Kentucky Supreme Court hears case of printer who refused to make LGBT pride T-shirt
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The Kentucky Supreme Court on Friday heard arguments from a print shop owner who refused to make a T-shirt for an LGBT pride celebration, citing his First Amendment rights and saying he should not be forced to produce messages that go against his religious beliefs.

Blaine Adamson, who owns Hands-On Originals in Lexington, Ky., declined to make the shirts in honor of Lexington’s 2012 Gay Pride Festival, The Associated Press reported. The shirts had “Lexington Pride Festival” around a number five, marking the celebration’s fifth year.

Lexington’s Human Rights Commission argued that, by refusing to print the T-shirts ordered by Lexington's Gay and Lesbian Services Organization, Adamson violated the city’s fairness ordinance to protect LGBT people, which was passed in 1999.


An attorney for Adamson argued in front of the state’s Supreme Court on Friday that the First Amendment to the Constitution protects the print shop owner from having to print a message that he objects to.  

Adamson said after the hearing that the shirt that the organization ordered "goes against my conscience."

"I will work with any person, no matter who they are and no matter what their belief systems are," Adamson said, according to the AP. "But when I'm presented with a message that conflicts with my faith, that's just something I cannot print, that's the line for me."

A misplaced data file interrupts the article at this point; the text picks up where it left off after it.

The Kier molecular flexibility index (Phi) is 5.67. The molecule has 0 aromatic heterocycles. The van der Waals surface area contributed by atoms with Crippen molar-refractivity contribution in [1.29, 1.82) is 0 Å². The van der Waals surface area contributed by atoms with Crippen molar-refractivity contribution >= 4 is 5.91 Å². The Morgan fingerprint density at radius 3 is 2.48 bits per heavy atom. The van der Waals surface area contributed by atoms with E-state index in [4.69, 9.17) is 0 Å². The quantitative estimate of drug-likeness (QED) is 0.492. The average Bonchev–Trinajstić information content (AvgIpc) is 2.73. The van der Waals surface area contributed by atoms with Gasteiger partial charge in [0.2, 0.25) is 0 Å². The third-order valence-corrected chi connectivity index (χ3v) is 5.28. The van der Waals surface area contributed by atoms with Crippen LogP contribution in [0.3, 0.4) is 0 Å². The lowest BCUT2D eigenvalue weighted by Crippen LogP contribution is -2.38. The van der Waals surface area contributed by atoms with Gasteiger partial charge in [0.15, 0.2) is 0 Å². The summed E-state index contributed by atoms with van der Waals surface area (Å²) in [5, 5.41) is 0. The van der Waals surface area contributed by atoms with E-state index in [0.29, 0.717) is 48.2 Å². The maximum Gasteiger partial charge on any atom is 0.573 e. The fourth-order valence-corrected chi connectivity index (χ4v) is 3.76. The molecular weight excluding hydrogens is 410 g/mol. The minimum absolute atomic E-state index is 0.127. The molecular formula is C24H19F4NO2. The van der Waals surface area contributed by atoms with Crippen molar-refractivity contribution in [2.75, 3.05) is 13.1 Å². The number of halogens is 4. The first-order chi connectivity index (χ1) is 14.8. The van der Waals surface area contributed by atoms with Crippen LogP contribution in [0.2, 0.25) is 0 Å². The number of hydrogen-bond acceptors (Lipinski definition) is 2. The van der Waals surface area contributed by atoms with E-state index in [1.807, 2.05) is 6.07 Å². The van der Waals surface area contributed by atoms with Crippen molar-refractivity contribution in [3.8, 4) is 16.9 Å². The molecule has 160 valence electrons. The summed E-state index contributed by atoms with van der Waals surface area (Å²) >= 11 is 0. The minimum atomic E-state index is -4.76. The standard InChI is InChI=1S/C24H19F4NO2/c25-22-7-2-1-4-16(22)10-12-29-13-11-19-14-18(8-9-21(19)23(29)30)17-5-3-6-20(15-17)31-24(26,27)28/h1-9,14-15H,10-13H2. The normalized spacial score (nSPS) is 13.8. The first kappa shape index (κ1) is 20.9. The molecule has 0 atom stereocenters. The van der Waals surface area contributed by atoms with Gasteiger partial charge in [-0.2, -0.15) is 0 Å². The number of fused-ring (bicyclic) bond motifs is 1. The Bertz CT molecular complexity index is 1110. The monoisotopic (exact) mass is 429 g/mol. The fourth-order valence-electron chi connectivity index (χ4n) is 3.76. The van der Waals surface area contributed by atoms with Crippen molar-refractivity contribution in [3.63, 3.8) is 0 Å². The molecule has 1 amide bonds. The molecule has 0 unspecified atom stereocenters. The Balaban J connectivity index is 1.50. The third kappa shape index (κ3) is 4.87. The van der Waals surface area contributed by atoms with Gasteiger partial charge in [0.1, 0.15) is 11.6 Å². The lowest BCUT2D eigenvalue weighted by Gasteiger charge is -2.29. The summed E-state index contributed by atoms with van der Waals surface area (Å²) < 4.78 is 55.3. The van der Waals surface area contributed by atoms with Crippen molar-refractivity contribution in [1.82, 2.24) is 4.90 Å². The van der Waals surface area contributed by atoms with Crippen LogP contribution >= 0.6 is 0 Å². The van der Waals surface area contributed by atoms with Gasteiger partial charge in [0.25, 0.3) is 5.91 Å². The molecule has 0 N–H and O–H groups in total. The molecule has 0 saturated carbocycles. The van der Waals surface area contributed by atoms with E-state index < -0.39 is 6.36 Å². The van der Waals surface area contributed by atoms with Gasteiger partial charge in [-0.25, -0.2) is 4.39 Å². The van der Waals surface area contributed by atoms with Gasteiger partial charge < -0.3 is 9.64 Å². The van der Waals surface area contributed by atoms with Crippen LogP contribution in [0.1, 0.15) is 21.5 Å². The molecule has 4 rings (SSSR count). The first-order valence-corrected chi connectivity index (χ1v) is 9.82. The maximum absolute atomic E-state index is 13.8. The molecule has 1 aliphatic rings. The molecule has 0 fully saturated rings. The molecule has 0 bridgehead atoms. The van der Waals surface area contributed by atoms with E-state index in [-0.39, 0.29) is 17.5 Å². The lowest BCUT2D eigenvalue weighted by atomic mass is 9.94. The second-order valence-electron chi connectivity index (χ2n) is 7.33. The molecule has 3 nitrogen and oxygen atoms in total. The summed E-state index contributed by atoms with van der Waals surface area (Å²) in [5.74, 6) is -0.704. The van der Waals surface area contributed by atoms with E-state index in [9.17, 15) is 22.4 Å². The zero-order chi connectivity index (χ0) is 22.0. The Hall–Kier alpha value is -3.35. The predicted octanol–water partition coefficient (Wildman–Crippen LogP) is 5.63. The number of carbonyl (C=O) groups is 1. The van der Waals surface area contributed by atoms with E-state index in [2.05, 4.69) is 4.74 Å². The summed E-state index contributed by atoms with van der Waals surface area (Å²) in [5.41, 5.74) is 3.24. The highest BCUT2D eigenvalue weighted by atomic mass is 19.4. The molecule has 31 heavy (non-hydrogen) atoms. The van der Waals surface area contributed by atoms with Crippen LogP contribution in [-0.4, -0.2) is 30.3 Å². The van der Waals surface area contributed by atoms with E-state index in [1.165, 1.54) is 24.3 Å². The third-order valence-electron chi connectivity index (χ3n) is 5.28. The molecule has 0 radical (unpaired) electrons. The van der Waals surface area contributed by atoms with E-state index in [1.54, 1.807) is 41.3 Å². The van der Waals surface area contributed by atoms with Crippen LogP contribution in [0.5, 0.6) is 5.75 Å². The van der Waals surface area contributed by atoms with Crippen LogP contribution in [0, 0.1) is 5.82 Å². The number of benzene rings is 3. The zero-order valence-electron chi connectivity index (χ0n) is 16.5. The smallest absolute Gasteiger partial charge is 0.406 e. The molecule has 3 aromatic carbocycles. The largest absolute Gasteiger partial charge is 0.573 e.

Edward Dove, an attorney for the commission, told the court Friday that “the purpose of the law is to remove the stigma of discrimination."  

The commission ordered Adamson to print the shirts in 2012 and attend diversity training. The printer appealed the decision and won in circuit court and the Kentucky Court of Appeals.

In 2017, the appeals court ruled that Adamson’s business was subject to the city’s fairness ordinance, but the ordinance does not prohibit a business “from engaging in viewpoint or message censorship."

The state’s Supreme Court will issue a ruling at a later date.

Ray Sexton, the executive director of Lexington’s Human Rights Commission, said the court will make a “critical decision” and warned that a ruling in favor of Adamson could allow businesses to discriminate against LGBT people.

"Can we use religion to legally discriminate against people based on sexual orientation and gender identity?" Sexton asked, according to the AP.